BEIJING—Short-video platforms that have exploded in popularity in China will face more explicit censorship and potentially higher costs after an industry group issued new rules that forbid 100 content categories from defaming Chinese leaders to encouraging extramarital affairs.
The guidelines released on Wednesday by the government-appointed body also require the platforms to bulk up censorship and vet all content before it is posted.
Many of the prohibitions build on previously forbidden areas for online videos and programs, such as leaking national secrets. They also ban the potentially harmful—such as content that promotes suicide—and the less evidently so: videos about foot fetishes and one-night stands, for example.
The broad prohibitions are likely to raise operating costs for the dominant short-video platforms offered by the highly valued startup Beijing Bytedance Technology Co. and Beijing Kuaishou Technology Co. that are a boisterous, fast-growing part of China’s mobile internet but vex the authoritarian government.
Bytedance’s short video app, known as Douyin in China and TikTok abroad, and Kuaishou have seen a surge in use, mostly by younger people, posting and watching seconds-long videos of pet tricks, dance moves and the like. In a sign of the trend’s popularity,
China’s most used social media app from Tencent Holdings, Ltd., added a short-video feature to its services.
Authorities are trying to respond to the faster speed and ease with which messages and memes are spreading online, said Ben Cavender, a senior analyst at China Market Research Group. For the Chinese government, “short video platforms are worrisome because the content is fluid, can be very sticky and get a lot of viewership fast,” he said.
Bytedance and Kuaishou, which is backed by Tencent, declined to comment or to release figures on their users or videos they circulate. It was unclear whether the rules have the force of law, since they were issued by an industry group, or serve more as guidelines that could trigger warnings, fines or other punishments by regulators.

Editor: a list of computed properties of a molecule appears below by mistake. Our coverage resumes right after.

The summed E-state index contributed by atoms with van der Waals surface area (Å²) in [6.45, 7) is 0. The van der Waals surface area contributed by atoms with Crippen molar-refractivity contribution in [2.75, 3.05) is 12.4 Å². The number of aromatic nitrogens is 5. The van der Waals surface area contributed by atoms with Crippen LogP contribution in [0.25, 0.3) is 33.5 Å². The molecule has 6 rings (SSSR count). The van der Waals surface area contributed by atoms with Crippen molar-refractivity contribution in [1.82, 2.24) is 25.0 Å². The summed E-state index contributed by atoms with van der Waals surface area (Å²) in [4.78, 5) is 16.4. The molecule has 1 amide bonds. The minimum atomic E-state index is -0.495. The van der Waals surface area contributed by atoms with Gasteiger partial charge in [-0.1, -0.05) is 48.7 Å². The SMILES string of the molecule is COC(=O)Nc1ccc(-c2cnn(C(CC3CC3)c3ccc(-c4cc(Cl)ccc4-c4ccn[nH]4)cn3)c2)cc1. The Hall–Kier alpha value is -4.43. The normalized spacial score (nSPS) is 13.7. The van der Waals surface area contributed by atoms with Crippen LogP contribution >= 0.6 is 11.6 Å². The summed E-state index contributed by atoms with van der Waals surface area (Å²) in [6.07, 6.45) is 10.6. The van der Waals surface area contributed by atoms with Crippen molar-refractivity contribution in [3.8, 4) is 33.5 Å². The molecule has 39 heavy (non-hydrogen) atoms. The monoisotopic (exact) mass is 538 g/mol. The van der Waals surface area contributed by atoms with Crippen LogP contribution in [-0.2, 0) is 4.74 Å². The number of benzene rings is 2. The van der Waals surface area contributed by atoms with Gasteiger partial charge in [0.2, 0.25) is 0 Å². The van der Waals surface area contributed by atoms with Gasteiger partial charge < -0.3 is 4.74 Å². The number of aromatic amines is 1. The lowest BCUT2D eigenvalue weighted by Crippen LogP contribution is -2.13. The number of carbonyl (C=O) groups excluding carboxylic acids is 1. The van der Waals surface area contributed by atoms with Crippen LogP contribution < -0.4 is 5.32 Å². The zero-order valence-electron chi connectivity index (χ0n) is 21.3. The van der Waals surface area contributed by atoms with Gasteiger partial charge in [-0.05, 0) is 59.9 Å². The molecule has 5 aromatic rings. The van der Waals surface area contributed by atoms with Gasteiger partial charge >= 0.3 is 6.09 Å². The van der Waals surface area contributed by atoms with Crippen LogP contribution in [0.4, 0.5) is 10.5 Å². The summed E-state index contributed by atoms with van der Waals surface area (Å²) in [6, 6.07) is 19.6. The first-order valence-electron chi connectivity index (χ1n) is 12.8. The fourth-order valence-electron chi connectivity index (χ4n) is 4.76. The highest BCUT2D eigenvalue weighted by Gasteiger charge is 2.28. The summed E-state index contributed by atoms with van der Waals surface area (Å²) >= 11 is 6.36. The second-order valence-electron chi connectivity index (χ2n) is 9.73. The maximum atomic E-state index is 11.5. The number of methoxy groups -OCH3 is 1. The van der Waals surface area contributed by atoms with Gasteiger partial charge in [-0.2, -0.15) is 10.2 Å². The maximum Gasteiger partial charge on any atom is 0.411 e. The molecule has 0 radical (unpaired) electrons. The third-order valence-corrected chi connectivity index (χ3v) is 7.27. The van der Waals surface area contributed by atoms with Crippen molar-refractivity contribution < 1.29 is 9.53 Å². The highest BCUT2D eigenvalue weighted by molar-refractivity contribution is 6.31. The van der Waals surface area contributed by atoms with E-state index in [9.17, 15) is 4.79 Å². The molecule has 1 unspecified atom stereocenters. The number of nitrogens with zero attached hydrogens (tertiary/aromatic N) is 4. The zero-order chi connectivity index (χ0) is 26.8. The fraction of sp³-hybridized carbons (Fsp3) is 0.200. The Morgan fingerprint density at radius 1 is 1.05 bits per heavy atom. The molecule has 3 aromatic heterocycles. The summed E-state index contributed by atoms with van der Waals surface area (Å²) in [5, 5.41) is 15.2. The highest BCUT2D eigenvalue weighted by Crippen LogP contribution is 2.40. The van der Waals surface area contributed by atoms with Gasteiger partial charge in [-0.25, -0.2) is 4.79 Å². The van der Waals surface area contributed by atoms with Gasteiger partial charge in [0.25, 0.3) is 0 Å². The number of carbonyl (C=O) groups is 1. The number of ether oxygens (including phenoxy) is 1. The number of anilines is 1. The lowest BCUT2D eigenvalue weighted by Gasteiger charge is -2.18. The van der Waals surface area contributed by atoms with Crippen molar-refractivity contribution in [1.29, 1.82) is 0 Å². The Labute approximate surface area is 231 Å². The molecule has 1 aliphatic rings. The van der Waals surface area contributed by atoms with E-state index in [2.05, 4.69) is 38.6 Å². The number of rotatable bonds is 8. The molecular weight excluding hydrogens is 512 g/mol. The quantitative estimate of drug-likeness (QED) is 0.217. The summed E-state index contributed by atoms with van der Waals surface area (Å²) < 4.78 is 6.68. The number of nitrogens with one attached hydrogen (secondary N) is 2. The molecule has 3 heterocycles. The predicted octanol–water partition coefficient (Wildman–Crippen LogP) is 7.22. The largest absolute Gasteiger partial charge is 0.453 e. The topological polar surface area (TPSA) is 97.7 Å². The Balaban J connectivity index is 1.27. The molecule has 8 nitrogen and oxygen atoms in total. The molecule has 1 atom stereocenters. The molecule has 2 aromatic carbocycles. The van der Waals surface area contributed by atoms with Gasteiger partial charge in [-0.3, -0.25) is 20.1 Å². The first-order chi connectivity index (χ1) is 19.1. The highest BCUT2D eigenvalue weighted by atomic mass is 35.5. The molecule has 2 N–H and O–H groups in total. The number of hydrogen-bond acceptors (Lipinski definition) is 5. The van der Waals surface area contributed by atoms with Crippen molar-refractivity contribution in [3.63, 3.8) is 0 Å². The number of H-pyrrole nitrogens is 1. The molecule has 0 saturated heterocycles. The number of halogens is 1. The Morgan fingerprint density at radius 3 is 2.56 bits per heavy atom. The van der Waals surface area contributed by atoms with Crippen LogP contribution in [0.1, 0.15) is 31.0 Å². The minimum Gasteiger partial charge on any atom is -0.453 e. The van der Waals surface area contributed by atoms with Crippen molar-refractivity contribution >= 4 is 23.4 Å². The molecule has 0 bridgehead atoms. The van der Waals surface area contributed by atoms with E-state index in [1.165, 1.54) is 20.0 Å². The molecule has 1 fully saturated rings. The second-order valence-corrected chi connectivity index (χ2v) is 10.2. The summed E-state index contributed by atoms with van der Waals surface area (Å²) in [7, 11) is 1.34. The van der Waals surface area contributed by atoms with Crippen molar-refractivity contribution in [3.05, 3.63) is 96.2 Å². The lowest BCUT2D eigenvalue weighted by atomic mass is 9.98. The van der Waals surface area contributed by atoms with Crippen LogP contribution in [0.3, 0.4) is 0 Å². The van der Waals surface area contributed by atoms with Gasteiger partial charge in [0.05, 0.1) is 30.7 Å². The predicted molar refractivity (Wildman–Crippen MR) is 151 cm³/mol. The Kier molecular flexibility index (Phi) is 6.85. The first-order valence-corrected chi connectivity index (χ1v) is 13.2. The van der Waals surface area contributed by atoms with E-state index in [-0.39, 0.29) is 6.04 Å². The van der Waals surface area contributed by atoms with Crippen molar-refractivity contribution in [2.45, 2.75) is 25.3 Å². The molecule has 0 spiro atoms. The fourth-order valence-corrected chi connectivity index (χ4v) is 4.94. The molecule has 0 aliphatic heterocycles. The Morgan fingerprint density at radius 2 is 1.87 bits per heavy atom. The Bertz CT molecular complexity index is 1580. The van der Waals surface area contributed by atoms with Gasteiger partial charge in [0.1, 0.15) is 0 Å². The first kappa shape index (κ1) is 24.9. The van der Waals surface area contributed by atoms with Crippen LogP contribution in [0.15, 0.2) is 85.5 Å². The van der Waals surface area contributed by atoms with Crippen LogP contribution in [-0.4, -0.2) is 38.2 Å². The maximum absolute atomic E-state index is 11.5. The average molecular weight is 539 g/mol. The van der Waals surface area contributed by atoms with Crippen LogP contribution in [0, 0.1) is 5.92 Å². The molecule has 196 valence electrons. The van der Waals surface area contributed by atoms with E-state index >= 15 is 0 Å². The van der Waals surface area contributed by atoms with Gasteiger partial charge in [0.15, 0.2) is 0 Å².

The industry group, China Netcasting Services Association, didn’t respond to an email seeking comment.
A person in its membership department said the rules are the outcome of lengthy discussions among drafters. She said the rules are industrywide and must be abided by all companies. Kuaishou was among the drafters as was Jinri Toutiao, a news aggregation app also run by Bytedance, according to the association’s website.
Technology companies have come under rising pressure from the government in recent years to police online speech as Chinese spend more of their time on the internet. Bytedance has been reined in several times in the past year for content that ran afoul of censors on the news app and another app that ran short satirical skits, which the company then shut down.
Bytedance has said that daily average users of Douyin, its short video app, surpassed 200 million in China as of October. On Kuaishou, more than 15 million videos are uploaded daily, according to a report on the website of the government news agency, Xinhua.
With so much content, these companies already employ phalanxes of monitors to try to catch objectionable material, as well as increasingly relying on artificial intelligence-enabled programs.
As of April, Kuaishou was seeking to hire 3,000 more auditors on top of 2,000, according to a verified company social-media account similar to Twitter. That same month, Bytedance’s chief executive said the company wants 4,000 more content auditors to beef up its censorship team to 10,000 people. Those hiring sprees came after Bytedance closed its humor app and Kuaishou was criticized for running videos of teenage mothers.
Under the newly issued guidelines, video platforms are required to have a team of censors with “high political quality.” In principle, platforms should have at least one trained content auditor for every 1,000 short videos uploaded each day, the rules said. Going by the figure published in April for Kuaishou, the platform would need three times as many censors.
The new rules also tackle the evolving technology used in making short videos, especially GIFs, the rapidly looping image clips; making national symbols or leaders appear to be trembling, for example, is prohibited.
—Chunying Zhang in Shanghai contributed to this article.
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